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Aberration Free Refocusing for High Numerical Aperture Systems

Dr Edward Botcherby

Department of Engineering Science, University of Oxford, UK

3:30 pm Friday, 30 May 2008, EN101 (Ground Floor, EN Building), Hawthorn.

A common requirement in many kinds of optical imaging applications is to refocus the optical system to interrogate different axial regions of the sample. For example, in high resolution microscopy it is often necessary to obtain a series of high- resolution, through-focus images. Although it is often desired to hold the sample still and refocus the system by an optical means, this can be problematic because operation is often degraded by the introduction of aberrations. For this reason, commercial systems generally shift the sample instead to access different planes, a technique that can be both slow and invasive.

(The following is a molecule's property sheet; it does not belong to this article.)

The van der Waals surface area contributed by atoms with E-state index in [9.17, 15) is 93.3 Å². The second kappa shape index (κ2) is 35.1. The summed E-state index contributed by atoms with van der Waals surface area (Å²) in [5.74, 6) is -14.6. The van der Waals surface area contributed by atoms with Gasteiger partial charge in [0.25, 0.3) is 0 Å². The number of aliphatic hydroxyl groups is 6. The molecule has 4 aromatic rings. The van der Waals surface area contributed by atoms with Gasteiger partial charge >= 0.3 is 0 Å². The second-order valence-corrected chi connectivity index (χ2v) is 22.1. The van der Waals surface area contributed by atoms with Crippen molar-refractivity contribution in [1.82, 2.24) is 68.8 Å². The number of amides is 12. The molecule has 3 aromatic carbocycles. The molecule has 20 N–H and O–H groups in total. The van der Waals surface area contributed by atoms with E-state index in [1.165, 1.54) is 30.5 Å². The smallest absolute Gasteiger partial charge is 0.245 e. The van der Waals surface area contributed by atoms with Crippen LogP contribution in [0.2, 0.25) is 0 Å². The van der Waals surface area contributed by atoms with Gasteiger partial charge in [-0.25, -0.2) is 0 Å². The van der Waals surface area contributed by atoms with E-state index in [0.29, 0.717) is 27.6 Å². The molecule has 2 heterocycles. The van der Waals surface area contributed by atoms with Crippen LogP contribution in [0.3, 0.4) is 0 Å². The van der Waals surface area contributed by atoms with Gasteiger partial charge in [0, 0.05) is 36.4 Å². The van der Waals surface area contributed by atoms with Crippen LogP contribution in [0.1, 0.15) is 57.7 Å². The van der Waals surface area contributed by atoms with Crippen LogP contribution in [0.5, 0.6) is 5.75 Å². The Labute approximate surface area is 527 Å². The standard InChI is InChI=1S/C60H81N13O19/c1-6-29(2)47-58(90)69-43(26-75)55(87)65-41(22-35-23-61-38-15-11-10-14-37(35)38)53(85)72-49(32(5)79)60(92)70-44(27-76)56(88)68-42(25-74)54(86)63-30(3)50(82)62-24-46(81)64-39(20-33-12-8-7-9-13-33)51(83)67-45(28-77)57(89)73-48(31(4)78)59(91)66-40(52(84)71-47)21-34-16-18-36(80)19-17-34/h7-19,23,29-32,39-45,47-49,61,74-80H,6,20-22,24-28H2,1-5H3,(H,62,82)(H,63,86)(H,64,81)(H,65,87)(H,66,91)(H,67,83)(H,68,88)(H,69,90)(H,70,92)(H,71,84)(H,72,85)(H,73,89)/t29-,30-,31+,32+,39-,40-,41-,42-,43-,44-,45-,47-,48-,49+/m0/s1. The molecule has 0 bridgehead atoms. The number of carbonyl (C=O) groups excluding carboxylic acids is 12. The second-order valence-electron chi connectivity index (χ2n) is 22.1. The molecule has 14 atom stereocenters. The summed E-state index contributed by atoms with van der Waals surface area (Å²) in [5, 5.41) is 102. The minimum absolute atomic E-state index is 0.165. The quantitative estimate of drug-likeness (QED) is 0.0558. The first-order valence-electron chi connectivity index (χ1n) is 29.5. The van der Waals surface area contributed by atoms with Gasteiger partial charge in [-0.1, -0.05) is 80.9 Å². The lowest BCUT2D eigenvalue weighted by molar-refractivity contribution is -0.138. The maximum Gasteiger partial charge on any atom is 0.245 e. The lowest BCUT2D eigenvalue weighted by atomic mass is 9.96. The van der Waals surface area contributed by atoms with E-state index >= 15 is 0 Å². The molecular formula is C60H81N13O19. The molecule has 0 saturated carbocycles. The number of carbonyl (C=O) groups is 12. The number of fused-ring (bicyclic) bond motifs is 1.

In this seminar a new method of optical refocusing will be presented that does not suffer from aberrations and therefore enables diffraction limited performance over a large range of sample depths. This method is therefore truly non-invasive and could be especially useful for non-linear microscopy. Furthermore, an improvement in axial scan rates has also been achieved which could allow for real-time in-vivo imaging. It is also expected that this technique will find application in fields of nanofabrication, for example in the manufacturing of optical lattices, cell surgery and three dimensional optical trapping.

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